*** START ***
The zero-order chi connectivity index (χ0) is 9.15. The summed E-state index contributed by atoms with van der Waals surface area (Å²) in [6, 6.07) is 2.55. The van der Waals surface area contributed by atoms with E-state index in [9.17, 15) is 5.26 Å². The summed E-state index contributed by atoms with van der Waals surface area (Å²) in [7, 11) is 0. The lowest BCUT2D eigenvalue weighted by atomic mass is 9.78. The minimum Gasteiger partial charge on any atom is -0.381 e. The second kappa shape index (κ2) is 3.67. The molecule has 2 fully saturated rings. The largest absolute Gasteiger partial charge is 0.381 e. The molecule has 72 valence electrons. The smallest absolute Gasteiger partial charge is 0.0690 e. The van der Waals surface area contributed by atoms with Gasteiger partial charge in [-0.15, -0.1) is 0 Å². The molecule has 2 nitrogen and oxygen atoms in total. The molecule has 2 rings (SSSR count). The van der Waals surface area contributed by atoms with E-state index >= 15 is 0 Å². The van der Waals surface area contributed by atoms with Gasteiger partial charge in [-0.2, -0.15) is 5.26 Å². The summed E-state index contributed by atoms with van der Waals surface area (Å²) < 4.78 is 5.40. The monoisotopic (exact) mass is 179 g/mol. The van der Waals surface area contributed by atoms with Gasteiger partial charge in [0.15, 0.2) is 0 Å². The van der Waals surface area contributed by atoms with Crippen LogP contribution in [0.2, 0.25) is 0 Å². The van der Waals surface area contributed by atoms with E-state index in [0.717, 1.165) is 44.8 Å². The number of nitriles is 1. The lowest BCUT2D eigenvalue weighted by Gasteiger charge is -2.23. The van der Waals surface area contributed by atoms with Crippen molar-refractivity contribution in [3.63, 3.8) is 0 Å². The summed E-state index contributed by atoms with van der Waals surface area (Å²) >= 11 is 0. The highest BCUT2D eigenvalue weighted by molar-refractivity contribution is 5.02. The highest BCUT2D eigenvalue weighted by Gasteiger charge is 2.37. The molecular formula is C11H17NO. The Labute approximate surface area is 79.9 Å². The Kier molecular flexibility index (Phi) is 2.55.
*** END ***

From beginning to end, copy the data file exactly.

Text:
The zero-order chi connectivity index (χ0) is 9.15. The summed E-state index contributed by atoms with van der Waals surface area (Å²) in [6, 6.07) is 2.55. The van der Waals surface area contributed by atoms with E-state index in [9.17, 15) is 5.26 Å². The summed E-state index contributed by atoms with van der Waals surface area (Å²) in [7, 11) is 0. The lowest BCUT2D eigenvalue weighted by atomic mass is 9.78. The minimum Gasteiger partial charge on any atom is -0.381 e. The second kappa shape index (κ2) is 3.67. The molecule has 2 fully saturated rings. The largest absolute Gasteiger partial charge is 0.381 e. The molecule has 72 valence electrons. The smallest absolute Gasteiger partial charge is 0.0690 e. The van der Waals surface area contributed by atoms with Gasteiger partial charge in [-0.15, -0.1) is 0 Å². The molecule has 2 nitrogen and oxygen atoms in total. The molecule has 2 rings (SSSR count). The van der Waals surface area contributed by atoms with E-state index >= 15 is 0 Å². The van der Waals surface area contributed by atoms with Gasteiger partial charge in [-0.2, -0.15) is 5.26 Å². The summed E-state index contributed by atoms with van der Waals surface area (Å²) < 4.78 is 5.40. The monoisotopic (exact) mass is 179 g/mol. The van der Waals surface area contributed by atoms with Gasteiger partial charge in [0.15, 0.2) is 0 Å². The van der Waals surface area contributed by atoms with Crippen LogP contribution in [0.2, 0.25) is 0 Å². The van der Waals surface area contributed by atoms with E-state index in [0.717, 1.165) is 44.8 Å². The number of nitriles is 1. The lowest BCUT2D eigenvalue weighted by Gasteiger charge is -2.23. The van der Waals surface area contributed by atoms with Crippen molar-refractivity contribution in [3.63, 3.8) is 0 Å². The summed E-state index contributed by atoms with van der Waals surface area (Å²) >= 11 is 0. The highest BCUT2D eigenvalue weighted by molar-refractivity contribution is 5.02. The highest BCUT2D eigenvalue weighted by Gasteiger charge is 2.37. The molecular formula is C11H17NO. The Labute approximate surface area is 79.9 Å². The Kier molecular flexibility index (Phi) is 2.55.